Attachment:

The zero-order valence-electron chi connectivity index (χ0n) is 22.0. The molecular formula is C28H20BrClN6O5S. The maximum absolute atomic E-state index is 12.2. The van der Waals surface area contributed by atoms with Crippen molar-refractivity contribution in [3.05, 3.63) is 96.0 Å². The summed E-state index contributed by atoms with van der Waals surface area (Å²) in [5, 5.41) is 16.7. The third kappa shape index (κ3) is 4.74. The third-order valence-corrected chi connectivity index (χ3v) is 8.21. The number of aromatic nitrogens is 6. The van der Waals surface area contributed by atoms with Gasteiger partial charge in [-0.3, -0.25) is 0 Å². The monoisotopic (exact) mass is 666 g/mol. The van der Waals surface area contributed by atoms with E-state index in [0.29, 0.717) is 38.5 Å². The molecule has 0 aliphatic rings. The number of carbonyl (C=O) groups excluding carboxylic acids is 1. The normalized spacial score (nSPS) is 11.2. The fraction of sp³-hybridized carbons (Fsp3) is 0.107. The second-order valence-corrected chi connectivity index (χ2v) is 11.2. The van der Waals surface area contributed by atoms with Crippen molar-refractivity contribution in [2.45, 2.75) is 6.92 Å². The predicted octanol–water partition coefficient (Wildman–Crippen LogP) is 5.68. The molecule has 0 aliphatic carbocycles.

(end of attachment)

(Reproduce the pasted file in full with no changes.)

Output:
The zero-order valence-electron chi connectivity index (χ0n) is 22.0. The molecular formula is C28H20BrClN6O5S. The maximum absolute atomic E-state index is 12.2. The van der Waals surface area contributed by atoms with Crippen molar-refractivity contribution in [3.05, 3.63) is 96.0 Å². The summed E-state index contributed by atoms with van der Waals surface area (Å²) in [5, 5.41) is 16.7. The third kappa shape index (κ3) is 4.74. The third-order valence-corrected chi connectivity index (χ3v) is 8.21. The number of aromatic nitrogens is 6. The van der Waals surface area contributed by atoms with Gasteiger partial charge in [-0.3, -0.25) is 0 Å². The monoisotopic (exact) mass is 666 g/mol. The van der Waals surface area contributed by atoms with E-state index in [0.29, 0.717) is 38.5 Å². The molecule has 0 aliphatic rings. The number of carbonyl (C=O) groups excluding carboxylic acids is 1. The normalized spacial score (nSPS) is 11.2. The fraction of sp³-hybridized carbons (Fsp3) is 0.107. The second-order valence-corrected chi connectivity index (χ2v) is 11.2. The van der Waals surface area contributed by atoms with Crippen molar-refractivity contribution in [2.45, 2.75) is 6.92 Å². The predicted octanol–water partition coefficient (Wildman–Crippen LogP) is 5.68. The molecule has 0 aliphatic carbocycles.